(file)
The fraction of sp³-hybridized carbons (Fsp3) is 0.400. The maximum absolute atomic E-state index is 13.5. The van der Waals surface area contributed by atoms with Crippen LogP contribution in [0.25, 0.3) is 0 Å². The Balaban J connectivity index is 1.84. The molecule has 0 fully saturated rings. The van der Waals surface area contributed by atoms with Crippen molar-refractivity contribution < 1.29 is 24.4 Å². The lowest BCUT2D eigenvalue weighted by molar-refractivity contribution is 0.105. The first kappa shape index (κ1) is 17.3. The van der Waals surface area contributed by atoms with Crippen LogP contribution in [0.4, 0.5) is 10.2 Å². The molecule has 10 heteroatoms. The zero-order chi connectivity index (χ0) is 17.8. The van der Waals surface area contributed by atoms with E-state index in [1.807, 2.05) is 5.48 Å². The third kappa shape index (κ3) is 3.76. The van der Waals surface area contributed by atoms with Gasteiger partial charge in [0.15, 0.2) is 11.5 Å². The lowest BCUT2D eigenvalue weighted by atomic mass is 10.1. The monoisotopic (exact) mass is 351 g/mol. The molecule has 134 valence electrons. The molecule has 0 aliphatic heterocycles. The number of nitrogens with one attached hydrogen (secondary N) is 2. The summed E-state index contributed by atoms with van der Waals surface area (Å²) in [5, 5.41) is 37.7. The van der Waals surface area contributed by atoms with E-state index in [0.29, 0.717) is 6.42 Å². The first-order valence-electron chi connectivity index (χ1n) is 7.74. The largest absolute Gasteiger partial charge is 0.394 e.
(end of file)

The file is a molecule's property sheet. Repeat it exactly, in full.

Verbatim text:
The fraction of sp³-hybridized carbons (Fsp3) is 0.400. The maximum absolute atomic E-state index is 13.5. The van der Waals surface area contributed by atoms with Crippen LogP contribution in [0.25, 0.3) is 0 Å². The Balaban J connectivity index is 1.84. The molecule has 0 fully saturated rings. The van der Waals surface area contributed by atoms with Crippen molar-refractivity contribution < 1.29 is 24.4 Å². The lowest BCUT2D eigenvalue weighted by molar-refractivity contribution is 0.105. The first kappa shape index (κ1) is 17.3. The van der Waals surface area contributed by atoms with Crippen LogP contribution in [0.4, 0.5) is 10.2 Å². The molecule has 10 heteroatoms. The zero-order chi connectivity index (χ0) is 17.8. The van der Waals surface area contributed by atoms with E-state index in [1.807, 2.05) is 5.48 Å². The third kappa shape index (κ3) is 3.76. The van der Waals surface area contributed by atoms with Gasteiger partial charge in [0.15, 0.2) is 11.5 Å². The lowest BCUT2D eigenvalue weighted by atomic mass is 10.1. The monoisotopic (exact) mass is 351 g/mol. The molecule has 134 valence electrons. The molecule has 0 aliphatic heterocycles. The number of nitrogens with one attached hydrogen (secondary N) is 2. The summed E-state index contributed by atoms with van der Waals surface area (Å²) in [5, 5.41) is 37.7. The van der Waals surface area contributed by atoms with E-state index in [0.29, 0.717) is 6.42 Å². The first-order valence-electron chi connectivity index (χ1n) is 7.74. The largest absolute Gasteiger partial charge is 0.394 e.